Swish Hand - What It Means When People Judge You & How You Should Respond

Looooong time ago I played basketball all day., every day The kid had big hoop dreams. Besides having an Iverson like cross over, I had a sweet jumpshot, In fact I was supposed to be Steph Curry before Steph Curry.

A lot of people don’t know that. The thing was I didn’t even want to play ball, I wanted to go work in corporate America instead. Anyone can hit an open 3 but can you maintain a people’s attention through a 50 slide Power Point deck? It’s not easy kid. Real cubicle champs know.

Also I didn’t have the height and ummm…general basketball skills

But that didn’t stop me from trying to be the best on the playground. And when I said I had a nice shot, I wasn’t lying. I worked on it all day. And once I learned the power of a three and how motivating and equally devastating it could be, it became my weapon of choice.

So one game, I was on fire. The kid could not miss. Swish. Splash. Buckets. I mean it was like this:


Everyone was like “Daaaaamn Cole is on fire”

Everyone except the scrub guarding me.

He kept yelling: “he can’t shoot, he's just getting lucky!”

My response: “Maaaaan, give me the ball!”
and I would hit another 3, stare at the dude with my hand still in the air.

His response: He’s lucky

Ok here we go again: “Pass the pill I’m feeling sick!”

And this scrub kept talking. I didn’t get it.

I didn’t understand why dude was saying I couldn’t shoot when clearly I was hitting threes and this scrub was bricking. He couldn’t guard me and he couldn’t make any shots yet he was saying I couldn’t ball. This was weird yo.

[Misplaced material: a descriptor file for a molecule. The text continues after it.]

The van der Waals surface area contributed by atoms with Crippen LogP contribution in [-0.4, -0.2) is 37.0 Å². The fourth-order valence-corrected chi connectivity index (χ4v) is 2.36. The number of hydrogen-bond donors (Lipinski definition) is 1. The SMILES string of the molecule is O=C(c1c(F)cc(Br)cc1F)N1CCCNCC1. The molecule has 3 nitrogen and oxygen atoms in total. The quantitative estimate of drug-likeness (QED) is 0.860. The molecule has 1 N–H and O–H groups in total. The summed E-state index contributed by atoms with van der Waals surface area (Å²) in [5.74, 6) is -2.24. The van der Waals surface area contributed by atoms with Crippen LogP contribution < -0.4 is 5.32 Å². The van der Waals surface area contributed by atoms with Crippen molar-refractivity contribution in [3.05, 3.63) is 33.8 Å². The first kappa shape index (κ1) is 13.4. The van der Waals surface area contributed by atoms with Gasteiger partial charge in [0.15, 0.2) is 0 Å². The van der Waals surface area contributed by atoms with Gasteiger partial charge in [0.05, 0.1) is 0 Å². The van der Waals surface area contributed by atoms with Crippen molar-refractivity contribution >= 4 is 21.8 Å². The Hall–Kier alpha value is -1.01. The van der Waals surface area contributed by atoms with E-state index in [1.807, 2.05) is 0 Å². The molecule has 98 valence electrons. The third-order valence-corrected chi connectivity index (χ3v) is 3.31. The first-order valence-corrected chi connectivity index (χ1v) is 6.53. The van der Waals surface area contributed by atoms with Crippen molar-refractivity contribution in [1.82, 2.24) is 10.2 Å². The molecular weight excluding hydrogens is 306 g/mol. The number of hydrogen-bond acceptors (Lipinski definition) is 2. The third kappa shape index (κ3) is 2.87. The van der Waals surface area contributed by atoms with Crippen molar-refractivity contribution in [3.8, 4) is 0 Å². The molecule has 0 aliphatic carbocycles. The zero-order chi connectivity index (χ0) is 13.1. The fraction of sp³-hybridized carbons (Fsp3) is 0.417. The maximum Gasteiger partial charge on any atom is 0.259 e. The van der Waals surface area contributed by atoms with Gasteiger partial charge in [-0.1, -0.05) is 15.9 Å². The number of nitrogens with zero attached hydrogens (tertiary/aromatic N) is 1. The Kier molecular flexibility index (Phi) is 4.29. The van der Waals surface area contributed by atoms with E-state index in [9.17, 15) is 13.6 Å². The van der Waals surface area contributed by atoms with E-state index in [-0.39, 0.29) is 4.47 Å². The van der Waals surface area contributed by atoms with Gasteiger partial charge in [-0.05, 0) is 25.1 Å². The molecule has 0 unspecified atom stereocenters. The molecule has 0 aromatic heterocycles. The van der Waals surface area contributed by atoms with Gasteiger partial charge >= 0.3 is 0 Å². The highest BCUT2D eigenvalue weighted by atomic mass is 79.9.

It’s Not Me, It’s You

I heard something one day that made a lot of sense. When you point a finger at someone there’s three fingers pointing back at you. It means when you’re judging someone else, it’s more a reflection of you than it is of that person.

When you judge it’s a judgement of your own self and projection of how you see yourself, you’re mores o highlighting parts of yourself that you do no accept.

At first it seems counterintuitive. If you’re judging someone, clearly it’s about them, right? Turns out, it’s not. It really is a reflection of yourself.

And then it made sense. Dude’s insecurities on his lack of jumper was coming out. He was mad at me, but really he was mad at himself for not being a good shooter and he was projecting on me.